By Michael Roberts
By Amber Taufen
By Patricia Calhoun
By William Breathes
By Michael Roberts
By Melanie Asmar
By Michael Roberts
By Michael Roberts
From Russia With Love, a Denver-based mail-order-bride company, knows its target market: desperate old men.
"Perhaps by now you have heard every excuse in the world why this or that lady will not go out with you. One of the most common responses is: You are just too old for me," the company's Web site begins. "Well, in Russia and the Ukraine, their culture dictates that if a gentleman is older than a young, beautiful, attractive, slim, fetching lady, it is no problem as long as he can take care of his wife and family."
And unlike in the old days -- when Hollywood was putting out such flicks as 1932's A Mail Bride, 1964's Mail Order Bride and 1982's small-screen I Was a Mail Order Bride -- men no longer have to peruse catalogues of fetching foreigners. Today a host of buy-a-bride Web sites (271,000, according to a Google search) make finding the right woman easy -- much like buying a house, only searching by age, height, weight and eye color instead of square footage and number of bedrooms.
From its offices on Leetsdale Drive, From Russia With Love allows potential clients free searches of a bevy of beauties on its site, but a $250 membership buys discounts on certain services. For $40 ($55 for non-members), paramours can send a half-pound box of belichka, or dark Russian chocolates, to Alla in the Ukraine (a divorced clothing designer who will only marry someone under 45); give Svetlana in Russia (an economist who wants someone under forty) seven red roses for $66 ($85 for non-members); or send a three-person serenade to Irina in the Ukraine (a tourism manager who wants a financially independent husband) for $300 ($75 extra for non-members). Only members, however, can partake of From Russia's immigration-related services, which include help in filling out necessary forms.
The company, whose executives are currently in the Ukraine, according to its voice mail, also provide travel and translation arrangements for suitors. "U.S. immigration law requires that they have met if the man petitions for the woman," says Mila Glodava, a Denver resident and author of Mail Order Brides: Women for Sale. Most mail-order couples exchange their vows in the woman's country because it's easier to get her into the United States as a wife, she adds, though the bride must still wait two years and go through the immigration process to gain permanent residency.
Glodava, who was born and raised in the Philippines, became an expert in the mail-order industry by accident. She was on the board of directors at Denver's Asian Pacific Development Center, a mental-health agency, in the 1980s, when she began receiving calls from Asian mail-order brides in abusive situations. Over the years, she received so many requests to speak about the topic -- she appeared on 60 Minutes and on the Geraldo Rivera, Montel Williams and Maury Povich shows -- that she decided to write a book with Richard Onizuka, then co-director of the APDC. While doing research, Glodava discovered that most women in mail-order marriages hail from her native country; Russia is high on the list, too.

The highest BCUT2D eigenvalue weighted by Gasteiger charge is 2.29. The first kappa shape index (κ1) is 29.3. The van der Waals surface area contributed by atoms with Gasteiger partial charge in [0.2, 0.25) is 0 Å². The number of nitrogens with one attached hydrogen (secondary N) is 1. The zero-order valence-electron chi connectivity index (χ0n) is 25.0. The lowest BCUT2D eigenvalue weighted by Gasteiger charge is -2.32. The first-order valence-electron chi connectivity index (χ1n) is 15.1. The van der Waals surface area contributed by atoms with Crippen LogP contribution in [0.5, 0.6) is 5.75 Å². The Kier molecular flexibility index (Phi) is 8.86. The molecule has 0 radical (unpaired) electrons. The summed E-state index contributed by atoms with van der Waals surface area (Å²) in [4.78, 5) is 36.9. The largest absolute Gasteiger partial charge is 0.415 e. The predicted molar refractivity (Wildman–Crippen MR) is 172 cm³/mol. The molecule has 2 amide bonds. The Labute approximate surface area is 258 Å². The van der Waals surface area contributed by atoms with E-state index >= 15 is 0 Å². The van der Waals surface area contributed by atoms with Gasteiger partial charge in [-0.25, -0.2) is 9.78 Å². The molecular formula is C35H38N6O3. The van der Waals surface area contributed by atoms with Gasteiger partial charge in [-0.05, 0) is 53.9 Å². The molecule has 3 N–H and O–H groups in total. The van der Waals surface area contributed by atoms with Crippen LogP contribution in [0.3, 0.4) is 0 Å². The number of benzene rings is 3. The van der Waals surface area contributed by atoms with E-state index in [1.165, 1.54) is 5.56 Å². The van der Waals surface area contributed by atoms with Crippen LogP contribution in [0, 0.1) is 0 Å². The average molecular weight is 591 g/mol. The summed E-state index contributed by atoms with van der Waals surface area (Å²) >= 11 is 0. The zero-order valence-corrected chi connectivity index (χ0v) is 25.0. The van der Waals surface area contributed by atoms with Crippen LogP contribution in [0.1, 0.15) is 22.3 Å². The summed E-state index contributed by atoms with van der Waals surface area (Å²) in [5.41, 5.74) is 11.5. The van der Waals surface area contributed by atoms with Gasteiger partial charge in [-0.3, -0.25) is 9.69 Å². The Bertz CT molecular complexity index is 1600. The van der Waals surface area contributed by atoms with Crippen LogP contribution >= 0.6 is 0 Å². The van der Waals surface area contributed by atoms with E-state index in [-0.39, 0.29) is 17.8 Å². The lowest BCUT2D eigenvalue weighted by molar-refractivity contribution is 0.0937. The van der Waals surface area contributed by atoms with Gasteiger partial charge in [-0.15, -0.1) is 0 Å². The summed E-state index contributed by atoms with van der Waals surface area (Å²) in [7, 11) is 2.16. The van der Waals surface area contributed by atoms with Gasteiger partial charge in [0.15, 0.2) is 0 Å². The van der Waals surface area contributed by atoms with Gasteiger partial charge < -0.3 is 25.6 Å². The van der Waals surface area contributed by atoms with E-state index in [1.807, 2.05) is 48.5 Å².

Although she is burned out on the topic and has ceased most of her work in the field, Glodava is still outraged by an industry that she believes objectifies women. "It really is like buying women," she says. But unlike a house, "you can also return them." If a man accuses his wife of marrying him to obtain citizenship, immigration officials can deport her. "There is a huge disparity between the foreign spouse and the U.S. citizen. The spouse from the receiving country has a lot more power -- he has the money, the language, the know-how of the culture and the citizenship. They are in a very imbalanced relationship, and the one with the inferior power is the one who gets abused."
But cyberspace has made the industry an equal-opportunity profiteer. Women can now order husbands through such sites as the spoofy MailOrderHusbands.net, though the pickin's are slim. One old guy from West Virginia submitted a photograph of himself in coveralls (no shirt; lots of tattoos!), with this recommendation: "I can chop lots of wood, and even climb a greased pole. Order me, I have good all-around hygiene and I recently discovered Viagra so, I am eager to meet some ladies."
And then there's young Daryl from Illinois. "I am 17, but will be turning 18 in September. I figure by the time we get to know each other I will be legal tender and we can marry. My parents are kicking me out after December and I'd like to meet a woman with a lot of money so we can have fun. I like women between 18-45, but would consider older if we do not have to touch a lot."
Jered from Australia is more picky. "I like the more natural look, somewhat earthy, but one that cleans up real well. I seem to be attracted to tall women with dark hair, smallish head, elongated torso, with natural finger nails (NO PAINTED HUSSIES!!!)."
Seriously, though, it will be a long time before women break that glass ceiling, as mail-order brides are far more abundant than their male counterparts. The Immigration and Naturalization Service conducted a report for Congress in 1999 that gave some sense of just how big the mail-order-bride industry is: At the time, more than 200 international matchmaking organizations in the United States were bringing together between 4,000 and 6,000 couples annually.